Kai Ryssdal: As this last week of the month, you can neatly summarize the Irene news one of two different ways, depending on where you are. Less-than-expected damage along large portions of the Eastern seaboard: North Carolina up to say, southern Connecticut. Total losses in the Carolinas, for instance, could be less than $200 million. A big sum in absolute terms, nowhere near what was predicted.
Then you get deep into the reaches of New England — Vermont specifically — and people are using phrases like widespread damage and catastrophic. And that’s helping push the overall price tag up into the billions of dollars. From Vermont Public Radio, Jane Lindholm has more.
Jane Lindholm: Rainfall amounts topped seven inches in some Vermont communities, causing rivers to violently overflow their banks.
In the small town of Wilmington, Vt., bookstore owners Lisa Sullivan and Phil Taylor were preparing for minor flooding when the water started rising.
Phil Taylor: We went from trying to salvage all the books on the bottom shelf. And once we got to that point, we saw how fast the water was coming up and then we just had to open up the door to let the water in to equalize the pressure so that the building wouldn’t collapse.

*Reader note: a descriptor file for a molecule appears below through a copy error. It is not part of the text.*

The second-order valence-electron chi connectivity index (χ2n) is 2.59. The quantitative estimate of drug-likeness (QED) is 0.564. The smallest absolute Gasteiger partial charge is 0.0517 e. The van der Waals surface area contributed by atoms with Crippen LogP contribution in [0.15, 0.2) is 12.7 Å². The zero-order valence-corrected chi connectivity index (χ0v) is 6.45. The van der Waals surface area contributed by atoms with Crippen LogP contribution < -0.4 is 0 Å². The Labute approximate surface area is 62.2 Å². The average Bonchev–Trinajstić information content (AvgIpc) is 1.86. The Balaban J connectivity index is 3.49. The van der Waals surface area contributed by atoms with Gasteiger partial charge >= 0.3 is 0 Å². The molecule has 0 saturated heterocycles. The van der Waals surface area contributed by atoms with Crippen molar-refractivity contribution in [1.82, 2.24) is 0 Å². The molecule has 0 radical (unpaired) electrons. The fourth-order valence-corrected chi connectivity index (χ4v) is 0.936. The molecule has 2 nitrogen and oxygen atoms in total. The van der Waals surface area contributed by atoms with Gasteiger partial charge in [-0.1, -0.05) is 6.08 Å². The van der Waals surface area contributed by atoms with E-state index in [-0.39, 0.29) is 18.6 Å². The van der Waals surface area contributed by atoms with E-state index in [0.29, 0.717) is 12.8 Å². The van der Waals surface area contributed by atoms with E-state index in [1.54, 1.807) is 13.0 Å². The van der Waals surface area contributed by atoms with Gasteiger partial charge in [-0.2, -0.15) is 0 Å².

Taylor guesses there’s more than $200,000 worth of inventory damage and $100,000 worth of damage to the building. He says several businesses are completely decimated.
Part of the problem is the way Vermont was developed, in valleys and along rivers. Gregory Sanford is the state archivist.
Gregory Sanford: Rivers, lakes and ponds were an economic asset, whether it was to drive a mill, be a way to get goods to your place or to a market.
And while those economic benefits served Vermont towns well, they’ve also made towns vulnerable to flooding, as much of the state discovered today.
Vermont governor Peter Shumlin spent the day in a helicopter, surveying the damage.
Peter Shumlin: We obviously have a lot of loss of property and infrastructure, roads, bridges. We have 250 roads in Vermont that are shut down.
Gov. Shumlin says it’s too soon to assess costs — the state is still in crisis mode.
Vermont already experienced severe flooding this spring along many of the same rivers and in Lake Champlain. That flooding cost more than $12 million. Early estimates suggest this event will far exceed those damages.
In Colchester, Vt., I’m Jane Lindholm for Marketplace.
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